I know I can stay here until I retire in 6 or 7 years. They’ll keep me on and continue giving me raises and bonuses. It’s an easy job because I have a routine and know all the shortcuts. I’m good at what I do. Until about 3 months ago, I was content to stay here until I retired. Now I’m unhappy and unsure.

But when people ask me how I am, I smile and say, “I’m fine.”


Merry Jelinek said...

That sucks. I'd say 'I'm sorry' which is the thing you're supposed to say to someone else's grief, much in the way 'I'm fine' is the general response when people ask how you are - but I HATE hearing 'I'm sorry' from other people. Unless you did something directly to offend me, I don't want you to be sorry.

It's okay to be not fine, by the way. Most of the 'I'm fine's in the world hide a myriad of aches and pains and worries because the old adage of 'Laugh and the world laughs with you, cry and you cry alone' rings true for most people you deal with daily, except for the real friends.

Thankfully, here in blogland, you can dodge the polite chatter and be real. Those of your readers who don't want to be bothered will simply stop reading and come back later. Most of us have been there, or in similiar situations.

So I will say, that sucks, and I hope the new job which you will surely land immediately makes you happier... and that your pooch feels better and back to her old self after the surgery.

SzélsőFa said...

The 'I'm (just) fine' and 'everything will be okay' are just plain lies, for most of the cases.
People who don't know, or don't wish to know more about the other fellow being reserve these lies to mask basically anything.
When in good company, among friedns or close family members, such answers are inadmissible, in my book.
A friend is a friend to suffer through hearing all your troubles.

sex scenes at starbucks said...

Maybe it's time to shake things up for you, eh? I'm sorry. Hope everything works out.

Bernita said...

And the bastards made no offer to rectify that by a follow-up e-mail?
Their staff skills suck along with that!

Ello said...

I would be so pissed off! I don't blame you for looking around. If management isn't going to recognize your achievements and you are unhappy in your job position, and if they don't do anything to rectify your concerns, you need to move on.

With acquaintances I might say I'm fine. There is no reason for them to know all the details of my life, and I doubt they want to hear it. But with close friends, I always speak my mind. And like you, I am more apt to be honest about my feelings on my blog.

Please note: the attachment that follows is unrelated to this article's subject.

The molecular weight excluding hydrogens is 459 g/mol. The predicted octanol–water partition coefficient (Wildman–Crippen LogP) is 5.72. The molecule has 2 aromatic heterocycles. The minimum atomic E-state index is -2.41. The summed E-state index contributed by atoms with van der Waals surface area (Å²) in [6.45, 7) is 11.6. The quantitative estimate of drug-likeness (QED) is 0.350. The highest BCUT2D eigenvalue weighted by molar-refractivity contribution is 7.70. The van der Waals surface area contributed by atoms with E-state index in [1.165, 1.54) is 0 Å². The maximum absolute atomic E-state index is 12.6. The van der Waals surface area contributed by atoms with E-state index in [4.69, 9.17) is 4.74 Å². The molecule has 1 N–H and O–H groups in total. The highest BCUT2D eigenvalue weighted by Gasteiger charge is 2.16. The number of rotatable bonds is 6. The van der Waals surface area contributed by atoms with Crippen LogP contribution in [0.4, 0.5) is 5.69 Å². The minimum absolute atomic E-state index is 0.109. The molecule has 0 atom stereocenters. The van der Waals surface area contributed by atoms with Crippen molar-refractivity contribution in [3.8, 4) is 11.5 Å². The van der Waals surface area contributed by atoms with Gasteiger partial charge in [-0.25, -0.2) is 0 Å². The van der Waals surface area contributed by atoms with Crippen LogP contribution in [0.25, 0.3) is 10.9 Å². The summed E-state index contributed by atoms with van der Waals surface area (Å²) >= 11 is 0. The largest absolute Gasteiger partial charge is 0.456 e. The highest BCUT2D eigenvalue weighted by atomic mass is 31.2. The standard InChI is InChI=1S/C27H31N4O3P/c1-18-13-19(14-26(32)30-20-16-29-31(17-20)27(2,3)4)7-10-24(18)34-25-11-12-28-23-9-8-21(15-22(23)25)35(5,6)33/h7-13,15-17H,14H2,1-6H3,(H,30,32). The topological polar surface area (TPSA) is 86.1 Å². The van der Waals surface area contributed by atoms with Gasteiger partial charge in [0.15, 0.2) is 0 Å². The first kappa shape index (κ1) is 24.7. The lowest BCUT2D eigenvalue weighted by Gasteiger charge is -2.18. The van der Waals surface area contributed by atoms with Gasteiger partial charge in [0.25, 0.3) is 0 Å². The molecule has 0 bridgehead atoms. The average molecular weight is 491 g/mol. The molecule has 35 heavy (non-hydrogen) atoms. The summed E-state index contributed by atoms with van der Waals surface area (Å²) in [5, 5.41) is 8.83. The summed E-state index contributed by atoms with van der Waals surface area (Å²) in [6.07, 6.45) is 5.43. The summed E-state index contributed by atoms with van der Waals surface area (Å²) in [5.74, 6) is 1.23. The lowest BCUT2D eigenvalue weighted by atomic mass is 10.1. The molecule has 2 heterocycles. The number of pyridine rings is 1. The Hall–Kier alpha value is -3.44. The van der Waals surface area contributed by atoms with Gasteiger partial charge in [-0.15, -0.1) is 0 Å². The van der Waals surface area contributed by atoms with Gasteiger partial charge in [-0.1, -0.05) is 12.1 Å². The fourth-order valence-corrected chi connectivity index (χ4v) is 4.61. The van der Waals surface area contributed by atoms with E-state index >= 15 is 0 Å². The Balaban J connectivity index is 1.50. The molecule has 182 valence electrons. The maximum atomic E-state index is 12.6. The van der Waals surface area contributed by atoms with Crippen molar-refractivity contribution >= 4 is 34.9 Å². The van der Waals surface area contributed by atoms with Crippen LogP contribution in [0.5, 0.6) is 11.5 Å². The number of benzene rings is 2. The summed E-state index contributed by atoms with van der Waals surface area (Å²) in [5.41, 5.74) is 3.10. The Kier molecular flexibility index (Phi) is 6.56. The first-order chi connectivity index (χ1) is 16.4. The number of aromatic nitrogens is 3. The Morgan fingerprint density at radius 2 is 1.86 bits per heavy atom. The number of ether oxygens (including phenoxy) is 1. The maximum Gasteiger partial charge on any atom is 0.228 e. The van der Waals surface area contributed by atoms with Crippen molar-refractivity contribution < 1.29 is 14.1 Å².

I hope Rosie recovers quickly. I completely understand your worry but I think you absolutely made the right decision.

Good karma will come your way soon and those jerks will regret not appreciating you better.

Anonymous said...

You need a vacation.

Anonymous Sister of Anti-Wife

The Anti-Wife said...

Sometimes life just sucks!

Good friends are a precious gift.

I'm getting kind of tired of all these volcanos erupting.

Amen to that!

I'll take some good karma and a side order of happiness.

Anonymous Sister,
Disney World perhaps? Of course, with Rosie's surgery I won't be able to afford to go anywhere for a while!

wordtryst said...

I even say I'm fine to a close friend or two when I'm anything but fine. Sometimes I just don't want to get into the negatives in my life, so I say what's expected and the conversation moves on. It's a way of saving face too. I have a problem with 'oh, poor you' vibes, even from people I'm close to.

One of my friends is never fine. Every time we speak (this is for the past fifteen years at least) he gives me every agonizing detail of his misery, and sometimes - often - it's just too much. He even details his bowel movement problems: "I'm in the bathroom now. The usual problem. Constipation." I long for the day we chat and he says: "I'm doing just fine, honey. Just fine."

Blogging is definitely good therapy. I can bitch and moan, and I know when sympathy is offered there are no complicated emotions along for the ride - just simple fellow empathy. And that really helps to lift my spirits.

I would have been floored by that e-mail as well. And I would be the last one to suggest you stick with the good job because the unpleasant feelings will pass. If you don't look forward to the next 7 years of being in the place, then maybe life has something better waiting for you if you want it. Go with the gut.